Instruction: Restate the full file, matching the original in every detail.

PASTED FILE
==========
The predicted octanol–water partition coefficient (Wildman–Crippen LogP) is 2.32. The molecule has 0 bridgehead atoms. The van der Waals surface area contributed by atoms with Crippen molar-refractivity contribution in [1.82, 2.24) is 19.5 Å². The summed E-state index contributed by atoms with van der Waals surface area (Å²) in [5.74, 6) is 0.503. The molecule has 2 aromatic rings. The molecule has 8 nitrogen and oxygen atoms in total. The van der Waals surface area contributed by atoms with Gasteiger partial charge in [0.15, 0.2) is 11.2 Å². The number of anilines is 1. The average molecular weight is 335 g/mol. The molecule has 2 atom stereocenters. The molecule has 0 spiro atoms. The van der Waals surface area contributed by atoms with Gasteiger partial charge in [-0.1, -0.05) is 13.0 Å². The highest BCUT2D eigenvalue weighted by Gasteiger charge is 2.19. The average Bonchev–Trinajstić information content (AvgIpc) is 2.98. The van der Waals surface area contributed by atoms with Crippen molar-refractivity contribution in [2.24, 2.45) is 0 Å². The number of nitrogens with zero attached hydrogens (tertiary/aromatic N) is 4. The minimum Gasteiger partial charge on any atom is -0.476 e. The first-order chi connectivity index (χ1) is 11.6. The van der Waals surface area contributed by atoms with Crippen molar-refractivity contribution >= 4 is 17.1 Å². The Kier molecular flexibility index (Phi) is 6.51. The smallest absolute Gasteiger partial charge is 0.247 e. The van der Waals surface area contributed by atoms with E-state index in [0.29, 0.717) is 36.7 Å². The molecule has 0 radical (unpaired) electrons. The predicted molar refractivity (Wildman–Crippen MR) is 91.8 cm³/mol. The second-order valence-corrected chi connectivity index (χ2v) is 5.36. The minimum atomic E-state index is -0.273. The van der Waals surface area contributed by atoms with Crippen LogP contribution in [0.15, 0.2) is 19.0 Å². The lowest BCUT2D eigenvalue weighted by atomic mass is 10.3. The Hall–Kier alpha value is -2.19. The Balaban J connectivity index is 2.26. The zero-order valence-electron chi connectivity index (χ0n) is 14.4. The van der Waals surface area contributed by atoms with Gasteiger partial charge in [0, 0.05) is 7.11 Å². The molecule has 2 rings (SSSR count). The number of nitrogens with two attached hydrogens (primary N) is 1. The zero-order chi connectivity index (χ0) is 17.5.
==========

The predicted octanol–water partition coefficient (Wildman–Crippen LogP) is 2.32. The molecule has 0 bridgehead atoms. The van der Waals surface area contributed by atoms with Crippen molar-refractivity contribution in [1.82, 2.24) is 19.5 Å². The summed E-state index contributed by atoms with van der Waals surface area (Å²) in [5.74, 6) is 0.503. The molecule has 2 aromatic rings. The molecule has 8 nitrogen and oxygen atoms in total. The van der Waals surface area contributed by atoms with Gasteiger partial charge in [0.15, 0.2) is 11.2 Å². The number of anilines is 1. The average molecular weight is 335 g/mol. The molecule has 2 atom stereocenters. The molecule has 0 spiro atoms. The van der Waals surface area contributed by atoms with Gasteiger partial charge in [-0.1, -0.05) is 13.0 Å². The highest BCUT2D eigenvalue weighted by Gasteiger charge is 2.19. The average Bonchev–Trinajstić information content (AvgIpc) is 2.98. The van der Waals surface area contributed by atoms with Crippen molar-refractivity contribution in [2.24, 2.45) is 0 Å². The number of nitrogens with zero attached hydrogens (tertiary/aromatic N) is 4. The minimum Gasteiger partial charge on any atom is -0.476 e. The first-order chi connectivity index (χ1) is 11.6. The van der Waals surface area contributed by atoms with Crippen molar-refractivity contribution >= 4 is 17.1 Å². The Kier molecular flexibility index (Phi) is 6.51. The smallest absolute Gasteiger partial charge is 0.247 e. The van der Waals surface area contributed by atoms with E-state index in [0.29, 0.717) is 36.7 Å². The molecule has 0 radical (unpaired) electrons. The predicted molar refractivity (Wildman–Crippen MR) is 91.8 cm³/mol. The second-order valence-corrected chi connectivity index (χ2v) is 5.36. The minimum atomic E-state index is -0.273. The van der Waals surface area contributed by atoms with Crippen LogP contribution in [0.15, 0.2) is 19.0 Å². The lowest BCUT2D eigenvalue weighted by atomic mass is 10.3. The Hall–Kier alpha value is -2.19. The Balaban J connectivity index is 2.26. The zero-order valence-electron chi connectivity index (χ0n) is 14.4. The van der Waals surface area contributed by atoms with Gasteiger partial charge in [0, 0.05) is 7.11 Å². The molecule has 2 rings (SSSR count). The number of nitrogens with two attached hydrogens (primary N) is 1. The zero-order chi connectivity index (χ0) is 17.5.